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Start your Analytics Journey with LiDAR

By May 3, 2022No Comments

For utilities that are just commencing their analytics journeys, LiDAR is the gateway drug to the world of data-driven, high-efficiency decision-making.

Light Detecting And Ranging (LiDAR) is a highly accurate method of digitizing three-dimensional (3D) objects. While many large utilities capture LiDAR on a frequent basis, some utilities still consider LiDAR too expensive, and believe the cost cannot be justified.

Well, I say that’s bollocks. For utilities that are just commencing their analytics journeys, LiDAR is the gateway drug to the world of data-driven, high-efficiency decision-making. Give me a few minutes to succinctly, conclusively demonstrate why no other data capture investment can pay so many dividends to so many diverse business units across a power company as LiDAR can.

Firstly, what is LiDAR?

A quick digression into some theory: LiDAR equipment works by firing a near-visible light beam at objects, then precisely counts the time before the beam reflects and returns to the source. By quickly firing many beams in many directions, LiDAR sensors can efficiently and precisely map gigantic areas in 3D, producing what is often called a “point cloud” (see below). LiDAR equipment can be hand-held, or mounted to cars or aircraft, depending on the capture requirements.

The point cloud dots are then “classified” into specific classes, enriching the raw points with information about what they represent – for instance “structure,” “conductor,” “vegetation,” “ground” and so on.

This classified point cloud forms the basis of all the analytics to follow.

An example of aerial LiDAR capture equipment – The Trimble® AX60i

Point cloud classified as ground, vegetation, poles, cables, and buildings

Why LiDAR is so useful for utility analytics

Now, what can a utility do with its classified point cloud? Let’s first examine the two common and conventional applications of LiDAR scans, and then explore some of the more novel ways that LiDAR can support analytics across a utility’s many teams and departments.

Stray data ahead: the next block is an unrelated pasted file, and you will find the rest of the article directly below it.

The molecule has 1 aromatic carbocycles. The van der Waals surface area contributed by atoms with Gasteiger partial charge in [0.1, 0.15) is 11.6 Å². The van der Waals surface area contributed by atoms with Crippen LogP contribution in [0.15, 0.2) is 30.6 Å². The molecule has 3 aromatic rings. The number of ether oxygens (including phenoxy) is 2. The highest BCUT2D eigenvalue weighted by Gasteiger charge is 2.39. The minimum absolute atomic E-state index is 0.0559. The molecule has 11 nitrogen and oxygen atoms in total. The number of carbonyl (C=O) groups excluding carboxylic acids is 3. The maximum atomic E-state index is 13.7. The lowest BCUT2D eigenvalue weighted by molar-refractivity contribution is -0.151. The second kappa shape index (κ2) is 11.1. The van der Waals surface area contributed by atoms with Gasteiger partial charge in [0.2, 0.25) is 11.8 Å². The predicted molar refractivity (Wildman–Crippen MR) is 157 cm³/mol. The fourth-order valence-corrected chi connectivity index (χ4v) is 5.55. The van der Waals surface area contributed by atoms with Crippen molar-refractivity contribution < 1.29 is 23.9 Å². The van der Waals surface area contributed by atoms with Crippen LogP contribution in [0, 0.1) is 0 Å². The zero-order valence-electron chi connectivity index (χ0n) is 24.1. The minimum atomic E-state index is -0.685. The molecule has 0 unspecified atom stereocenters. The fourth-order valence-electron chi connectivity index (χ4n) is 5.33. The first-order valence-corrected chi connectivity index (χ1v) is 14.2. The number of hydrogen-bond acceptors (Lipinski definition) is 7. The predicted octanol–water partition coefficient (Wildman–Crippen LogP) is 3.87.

1. Detecting vegetation encroachments

What it is: Apply clearance rules to the LiDAR scan, revealing with great accuracy all the vegetation encroachments across the network.

Point cloud with radial and fall-in encroachment zones visualized. Conductor points are purple, vegetation is green.

How it helps: management teams benefit the most from this application of LiDAR. Compared to traditional reactive or cyclic-based methods, LiDAR-based encroachment detection has immediate and clear advantages. Utilities eliminate the cost of scoping and inspecting lines before going to the site to trim. They can proactively address risk instead of waiting for something to happen. Furthermore, the cost of treatment often decreases due to the elimination of job volume uncertainty (trimming companies often charge higher prices due to the unknown size of the job). LiDAR scans reveal the precise quantity of foliage to be removed, allowing companies to estimate with greater accuracy.

2. Ground clearance violations

What it is: Apply clearance rules to the LiDAR scan, revealing every location in the network where the span is too close to the ground below it.

How it helps: Asset management teams can determine every incidence of clearance violation across the whole network. They can then work to mitigate those risks and enhance general network and public safety.

3. Understand more about the condition and health of every asset